www.scotcat.com


Your internet guide to
all things catfish



Ictalurus furcatus  (Valenciennes, 1840)  


 

irst of all, this is not a fish for the home aquarium as they can grow too big with reports of between 100 and 23 kg (100 and 50 pounds) in weight and a metre (39ins) in length.


Ictalurus furcatus

 

The "Blue Catfish" is similar to the "Channel Cat", Ictalurus punctatus, and the "White Catfish" Ictalurus catus, but there are a few differences notably in the shape of the anal fin which is longer and a straighter edge than the other two species mentioned with 30-35 rays (I.catus 18-24, I.punctatus 24-30). It also has a different shaped mouth with the upper jaw being longer than the lower. There is also a hump in the head just in front of the dorsal fin.

Ictalurus furcatus = juvenile

 


Inhabits deep water of impoundments and main channels and backwaters of medium to large rivers, over mud, sand and gravel. Prefers clear, strongly flowing water. This is treated in North America as a favourite food fish and it is said that its flesh is well flavoured.

Ictalurus furcatus = showing straight edged adipose fin
Ictalurus punctatus = showing rounded adipose fin
Ictalurus furcatus = showing straight edged adipose fin
Ictalurus punctatus = showing rounded adipose fin


There are now moves afoot by the U.K. Government through the Ministry of Agriculture, Fisheries and Food (MAAF) to impose restrictions on some coldwater species like the above mentioned Blue Catfish, due to the dangers of introduction to native waters and the threat to its occupants through disease and predation.

Update
: As of November 1998 in the U. K. you must have a licence to keep the above species. This licence is now issued free, but does take a few months to process. For more information log on to the
DEFRA site. Due to the size attained by this species it is doubtful that they will ever be imported into the U. K.


Characteristics
Anal fin; 1/30-35; Caudal fin deeply forked, upper jaw being longer than the lower.  Hump in head just in front of the dorsal fin. Small eye situated equidistant between the top and bottom of head.

Colour
Body bluish to grey above grading to white on sides and belly. Fins light coloured, often with dusky outer margins.

Compatibility
Best to be kept on its own, or in a very large tank with other large catfish that can take care of themselves. Housing with large Cichlids is another possibility. Can get too large for an aquarium when adult so best kept when juvenile.

Breeding
Spawning takes place in late spring or early summer and the nests are constructed under rocks or caves with the parents guarding the young.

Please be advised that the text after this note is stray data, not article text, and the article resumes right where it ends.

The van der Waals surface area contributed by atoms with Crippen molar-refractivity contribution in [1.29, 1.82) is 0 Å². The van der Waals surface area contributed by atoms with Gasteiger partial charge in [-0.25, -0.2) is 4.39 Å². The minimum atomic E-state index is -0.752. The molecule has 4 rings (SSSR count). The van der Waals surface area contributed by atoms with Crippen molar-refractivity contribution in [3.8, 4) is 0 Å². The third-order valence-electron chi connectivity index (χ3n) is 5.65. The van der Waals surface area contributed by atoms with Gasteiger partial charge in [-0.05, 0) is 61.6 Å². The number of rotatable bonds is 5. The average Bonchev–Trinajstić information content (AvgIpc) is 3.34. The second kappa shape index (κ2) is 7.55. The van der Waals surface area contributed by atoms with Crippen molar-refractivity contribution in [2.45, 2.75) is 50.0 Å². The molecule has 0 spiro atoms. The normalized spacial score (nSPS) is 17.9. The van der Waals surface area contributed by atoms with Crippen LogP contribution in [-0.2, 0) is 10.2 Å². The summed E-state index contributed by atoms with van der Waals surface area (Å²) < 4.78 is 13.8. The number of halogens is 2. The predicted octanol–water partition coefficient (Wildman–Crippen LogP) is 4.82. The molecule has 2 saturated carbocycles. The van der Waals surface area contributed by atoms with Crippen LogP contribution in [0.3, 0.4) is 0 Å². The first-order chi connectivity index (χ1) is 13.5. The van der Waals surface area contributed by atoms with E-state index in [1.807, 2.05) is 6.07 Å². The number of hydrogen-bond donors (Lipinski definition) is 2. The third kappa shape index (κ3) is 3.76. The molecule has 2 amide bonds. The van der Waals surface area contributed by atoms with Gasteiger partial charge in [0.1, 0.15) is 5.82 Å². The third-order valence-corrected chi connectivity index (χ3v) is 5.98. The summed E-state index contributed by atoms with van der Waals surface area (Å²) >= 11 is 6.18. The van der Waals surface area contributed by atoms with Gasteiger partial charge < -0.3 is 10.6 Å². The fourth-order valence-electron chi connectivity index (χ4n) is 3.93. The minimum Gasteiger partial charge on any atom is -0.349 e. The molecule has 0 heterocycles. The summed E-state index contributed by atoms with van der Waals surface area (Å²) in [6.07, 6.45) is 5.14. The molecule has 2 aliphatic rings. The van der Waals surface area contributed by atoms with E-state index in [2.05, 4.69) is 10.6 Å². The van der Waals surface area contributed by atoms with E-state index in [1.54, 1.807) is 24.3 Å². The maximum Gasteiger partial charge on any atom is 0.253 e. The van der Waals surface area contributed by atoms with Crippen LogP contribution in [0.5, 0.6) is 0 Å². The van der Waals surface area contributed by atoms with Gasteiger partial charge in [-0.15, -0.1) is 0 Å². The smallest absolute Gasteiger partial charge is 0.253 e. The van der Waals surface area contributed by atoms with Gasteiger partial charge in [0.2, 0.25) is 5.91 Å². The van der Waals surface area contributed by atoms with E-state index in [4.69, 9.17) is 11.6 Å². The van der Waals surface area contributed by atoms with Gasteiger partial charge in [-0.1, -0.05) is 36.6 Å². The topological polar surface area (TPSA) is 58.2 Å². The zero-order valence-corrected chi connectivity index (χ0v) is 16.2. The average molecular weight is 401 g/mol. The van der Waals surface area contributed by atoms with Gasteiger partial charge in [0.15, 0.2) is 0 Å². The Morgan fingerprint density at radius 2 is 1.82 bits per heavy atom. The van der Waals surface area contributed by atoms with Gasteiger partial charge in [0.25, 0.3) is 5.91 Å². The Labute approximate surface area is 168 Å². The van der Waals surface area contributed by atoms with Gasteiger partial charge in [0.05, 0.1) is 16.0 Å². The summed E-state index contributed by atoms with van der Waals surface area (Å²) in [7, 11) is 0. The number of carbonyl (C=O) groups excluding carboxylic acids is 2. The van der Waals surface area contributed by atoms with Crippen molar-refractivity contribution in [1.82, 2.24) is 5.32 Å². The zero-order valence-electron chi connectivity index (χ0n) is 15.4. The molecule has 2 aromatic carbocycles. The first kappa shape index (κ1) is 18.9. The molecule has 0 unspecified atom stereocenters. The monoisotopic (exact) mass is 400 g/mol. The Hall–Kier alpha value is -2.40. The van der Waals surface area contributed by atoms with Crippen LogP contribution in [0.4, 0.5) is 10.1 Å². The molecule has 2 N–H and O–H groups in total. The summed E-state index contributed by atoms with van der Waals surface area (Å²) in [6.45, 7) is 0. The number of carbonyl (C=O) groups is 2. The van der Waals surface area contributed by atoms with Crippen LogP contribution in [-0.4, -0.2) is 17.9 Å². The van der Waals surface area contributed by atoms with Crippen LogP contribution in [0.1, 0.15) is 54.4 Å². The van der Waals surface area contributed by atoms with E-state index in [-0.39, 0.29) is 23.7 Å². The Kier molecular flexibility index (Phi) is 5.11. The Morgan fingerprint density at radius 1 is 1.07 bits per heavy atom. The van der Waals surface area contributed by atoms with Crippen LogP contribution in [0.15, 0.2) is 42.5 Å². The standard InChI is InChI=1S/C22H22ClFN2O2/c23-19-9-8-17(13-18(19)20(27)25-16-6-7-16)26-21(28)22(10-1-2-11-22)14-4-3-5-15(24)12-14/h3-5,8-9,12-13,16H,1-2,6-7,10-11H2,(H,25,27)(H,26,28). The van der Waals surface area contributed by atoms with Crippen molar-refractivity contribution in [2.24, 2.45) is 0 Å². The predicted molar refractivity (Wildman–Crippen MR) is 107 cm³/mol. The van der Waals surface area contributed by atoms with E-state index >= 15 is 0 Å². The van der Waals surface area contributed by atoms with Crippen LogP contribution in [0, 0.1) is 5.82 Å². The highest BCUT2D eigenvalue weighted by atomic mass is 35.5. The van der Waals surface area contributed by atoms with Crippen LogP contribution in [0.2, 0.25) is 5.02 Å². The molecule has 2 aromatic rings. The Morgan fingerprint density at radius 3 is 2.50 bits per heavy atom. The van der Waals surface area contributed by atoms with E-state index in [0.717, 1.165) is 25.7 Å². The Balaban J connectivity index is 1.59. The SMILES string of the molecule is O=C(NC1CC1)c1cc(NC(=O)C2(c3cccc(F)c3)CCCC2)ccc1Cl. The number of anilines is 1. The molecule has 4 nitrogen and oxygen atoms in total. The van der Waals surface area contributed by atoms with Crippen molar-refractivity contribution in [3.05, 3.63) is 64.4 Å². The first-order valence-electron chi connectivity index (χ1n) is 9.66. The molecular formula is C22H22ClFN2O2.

Feeding
Feeds primarily on fish, crayfish, aquatic insects, fingernail clams, and freshwater mussels.

Etymology
Ictalurus: Ichthys = fish; ailouros = cat.
furcatus: Forked = alluding to the tail'.

Glossary

Anal Fin: The fin forward from the anal cavity.

Caudal Fin: The tail.

Dorsal Fin: The primary rayed fin(s) on top of the body

 

Reference

The Audubon Society Field guide to North American Fishes, Whales & Dolphins. Alfred A. Knopf, New York. 848 p.
Robison W. Henry and Buchanan M. Thomas; Fishes of Arkansas. The University of Arkansas Press. 536p.

Smith W. Philip; The Fishes of Illinois; University of Illinois Press 2002. 314p.


Photo Credits

Top picture:      ©  Paul A.Scharf

                                 
Middle Picture: ©   Johnny Jensen's Photographic Library
 
Factsheet 176

Synonyms:
Pimelodus furcatus, Ictalurus meridionalis  
Common Name:
Blue Catfish, Blue Channel Catfish
Family:
Ictaluridae
Subfamily:
 
Distribution:
North America: Major rivers of the Mississippi, Missouri and Ohio basins, south to Mexico and northern Guatemala. Type locality: Mississippi River near St. Louis.
Size: 
93cm. S.L. (3ft 8ins)
Temp:
08 -23°C (45-73°F)    
pH.:
6.5-8.5.
Donation:
If you found this page helpful you can help keep ScotCat running by making a small donation, Thanks. 
 

Donate towards my web hosting bill!

 

 

 

 

 

 

 

 

 

 

 

 

 

 

 

 

 

 

 

 

 

 

 

 

 

 

 

 

 

 

 

 

 

 

 

 

 

 

 

 

 

 

 

 

 

 

 

 

 

 

 

 

 

 

 

 

 




























 

 

 

                                                                                                                                Factsheet 176 = updated April 4, 2014 , © ScotCat 1997-2014 Go to Top